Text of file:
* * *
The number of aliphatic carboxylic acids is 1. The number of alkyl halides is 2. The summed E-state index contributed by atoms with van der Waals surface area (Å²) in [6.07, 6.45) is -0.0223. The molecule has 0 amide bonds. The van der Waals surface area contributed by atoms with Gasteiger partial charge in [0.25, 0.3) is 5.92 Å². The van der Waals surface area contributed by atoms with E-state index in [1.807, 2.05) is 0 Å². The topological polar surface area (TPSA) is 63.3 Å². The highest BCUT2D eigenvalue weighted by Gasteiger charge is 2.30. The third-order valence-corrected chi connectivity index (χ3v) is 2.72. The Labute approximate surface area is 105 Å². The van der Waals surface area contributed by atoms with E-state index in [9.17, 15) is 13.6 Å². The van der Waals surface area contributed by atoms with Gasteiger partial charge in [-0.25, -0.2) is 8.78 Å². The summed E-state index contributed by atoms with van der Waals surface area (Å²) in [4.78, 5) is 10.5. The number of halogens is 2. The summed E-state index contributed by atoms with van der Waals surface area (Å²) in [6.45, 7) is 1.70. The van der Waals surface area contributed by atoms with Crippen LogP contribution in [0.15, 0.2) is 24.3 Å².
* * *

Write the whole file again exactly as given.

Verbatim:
The number of aliphatic carboxylic acids is 1. The number of alkyl halides is 2. The summed E-state index contributed by atoms with van der Waals surface area (Å²) in [6.07, 6.45) is -0.0223. The molecule has 0 amide bonds. The van der Waals surface area contributed by atoms with Gasteiger partial charge in [0.25, 0.3) is 5.92 Å². The van der Waals surface area contributed by atoms with E-state index in [1.807, 2.05) is 0 Å². The topological polar surface area (TPSA) is 63.3 Å². The highest BCUT2D eigenvalue weighted by Gasteiger charge is 2.30. The third-order valence-corrected chi connectivity index (χ3v) is 2.72. The Labute approximate surface area is 105 Å². The van der Waals surface area contributed by atoms with E-state index in [9.17, 15) is 13.6 Å². The van der Waals surface area contributed by atoms with Gasteiger partial charge in [-0.25, -0.2) is 8.78 Å². The summed E-state index contributed by atoms with van der Waals surface area (Å²) in [4.78, 5) is 10.5. The number of halogens is 2. The summed E-state index contributed by atoms with van der Waals surface area (Å²) in [6.45, 7) is 1.70. The van der Waals surface area contributed by atoms with Crippen LogP contribution in [0.15, 0.2) is 24.3 Å².